If you want to hear the music of Satchmo or view the paintings of Rothko for Core credit this semester, your fate may be determined by a roll of the dice.
After lotteries next week, less than half of those who wish to enroll in Literature and Arts B-71, "Jazz: An American Music," and Literature and Arts B-16, "Modern Art and Abstraction," will be able to do so, said Susan W. Lewis, the director of the Core Curriculum.
Andrej Smrekar, head teaching fellow for "Modern Art and Abstraction"--better known as "Spots and Dots"--said only 280 of the approximately 700 students who came to the first meeting Thursday will be allowed to enter.
Assistant Professor of Music Graeme M. Boone, who teaches "Jazz," said more than 1000 students tried to cram into Paine Hall for the course's first meeting Thursday. Enrollment in the course is limited to 400, Boone said.
"It was so crowded that when I tried to get in myself I couldn't," said Boone, who is teaching Jazz as part of the Core for the first time this spring. Three hundred students took "Jazz" last year when it was offered by the Music Department.
Boone said he regretted having to limit enrollment but said that the quality of the course would suffer otherwise. "When you have too many students, the student is no longer a factor," he said, adding that going to lectures would start to resemble "going to the movies."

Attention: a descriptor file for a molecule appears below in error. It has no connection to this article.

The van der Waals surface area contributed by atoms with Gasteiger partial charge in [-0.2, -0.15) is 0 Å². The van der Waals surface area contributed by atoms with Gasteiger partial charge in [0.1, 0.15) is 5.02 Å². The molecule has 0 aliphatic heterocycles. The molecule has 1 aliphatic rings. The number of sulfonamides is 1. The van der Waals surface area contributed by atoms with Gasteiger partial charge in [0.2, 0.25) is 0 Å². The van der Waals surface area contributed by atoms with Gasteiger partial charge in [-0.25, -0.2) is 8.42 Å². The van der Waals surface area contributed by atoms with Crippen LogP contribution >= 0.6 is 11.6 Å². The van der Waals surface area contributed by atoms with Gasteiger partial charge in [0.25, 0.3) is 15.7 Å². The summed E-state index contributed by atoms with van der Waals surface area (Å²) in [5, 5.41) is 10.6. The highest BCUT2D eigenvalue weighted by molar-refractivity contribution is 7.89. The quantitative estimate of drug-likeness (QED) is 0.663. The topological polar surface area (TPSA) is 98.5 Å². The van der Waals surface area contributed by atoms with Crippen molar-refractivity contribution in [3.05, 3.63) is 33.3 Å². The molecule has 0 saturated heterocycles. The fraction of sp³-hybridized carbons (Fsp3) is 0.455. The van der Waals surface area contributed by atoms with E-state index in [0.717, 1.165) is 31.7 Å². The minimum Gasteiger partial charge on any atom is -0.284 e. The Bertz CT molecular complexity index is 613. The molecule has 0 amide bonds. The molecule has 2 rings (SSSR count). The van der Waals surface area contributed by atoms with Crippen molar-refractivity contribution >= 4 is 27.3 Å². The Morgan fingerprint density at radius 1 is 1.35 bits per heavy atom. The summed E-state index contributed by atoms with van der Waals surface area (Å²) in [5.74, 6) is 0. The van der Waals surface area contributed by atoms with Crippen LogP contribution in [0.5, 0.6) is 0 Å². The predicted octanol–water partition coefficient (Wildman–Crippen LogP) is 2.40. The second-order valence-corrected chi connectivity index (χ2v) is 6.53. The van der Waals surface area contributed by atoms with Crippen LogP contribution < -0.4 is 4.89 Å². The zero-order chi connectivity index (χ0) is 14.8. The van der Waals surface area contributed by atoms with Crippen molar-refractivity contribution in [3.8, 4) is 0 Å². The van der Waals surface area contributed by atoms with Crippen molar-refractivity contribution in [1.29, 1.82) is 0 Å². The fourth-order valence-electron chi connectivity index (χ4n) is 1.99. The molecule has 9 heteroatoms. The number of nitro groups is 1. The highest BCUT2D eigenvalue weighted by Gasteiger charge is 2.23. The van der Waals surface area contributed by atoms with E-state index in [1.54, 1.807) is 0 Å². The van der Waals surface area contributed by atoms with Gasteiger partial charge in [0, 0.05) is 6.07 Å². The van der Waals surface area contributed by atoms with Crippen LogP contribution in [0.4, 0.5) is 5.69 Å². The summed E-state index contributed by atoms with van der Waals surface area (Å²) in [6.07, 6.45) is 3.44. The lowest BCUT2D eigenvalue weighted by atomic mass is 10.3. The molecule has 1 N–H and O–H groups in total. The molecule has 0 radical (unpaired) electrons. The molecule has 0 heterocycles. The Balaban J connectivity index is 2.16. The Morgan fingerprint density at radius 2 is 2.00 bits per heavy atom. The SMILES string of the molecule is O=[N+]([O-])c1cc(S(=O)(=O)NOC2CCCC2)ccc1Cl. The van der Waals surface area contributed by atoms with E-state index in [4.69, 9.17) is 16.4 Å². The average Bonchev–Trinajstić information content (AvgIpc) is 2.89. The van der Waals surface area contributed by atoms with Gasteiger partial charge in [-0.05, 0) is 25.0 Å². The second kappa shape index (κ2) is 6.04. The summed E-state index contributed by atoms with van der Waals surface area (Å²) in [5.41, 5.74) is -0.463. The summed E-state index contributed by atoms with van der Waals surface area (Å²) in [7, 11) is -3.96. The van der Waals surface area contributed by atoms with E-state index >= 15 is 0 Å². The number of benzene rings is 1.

He also said it is difficult to find enough section leaders "who can communicate the significance of the music."
Boone said the lottery for Jazz will favor juniors and seniors but will otherwise be random. Boone is taking a sabbatical next year. but students losing out in the lottery this time around can try their luck again two years from now.
According to Smrekar, every year Assistant Professor of Fine Arts Anna C. Chave has taught "Modern Art and Abstraction," it has held an enrollment lottery. And Lewis said, "As long as there's been a course in Expressionism or Impressionism, it's been oversubscribed."
Michael B. Dorff '92 said he doubted his chances of surviving the lottery and said he wishes the art course could be moved into Sanders Theater. "For some reason she feels she has to teach in the [Sackler] Museum," he said.
The lottery for Chave's course will favor juniors, seniors and Fine Arts concentrators, according to Smrekar. "We don't have any choice," he said.
Professor of Anthropology Irven De Vore decried lotteries as "barbaric" in class yesterday, and said he would not hold one for Science B-29, "Human Behavioral Biology"--also known as "Sex." The course is co-taught by Assistant Professor of Anthropology Terrence W. Deacon.
So many people showed up for "Sex" at 1 p.m. yesterday that many students had to move to an adjacent lecture hall and watch the lecture on a video screen.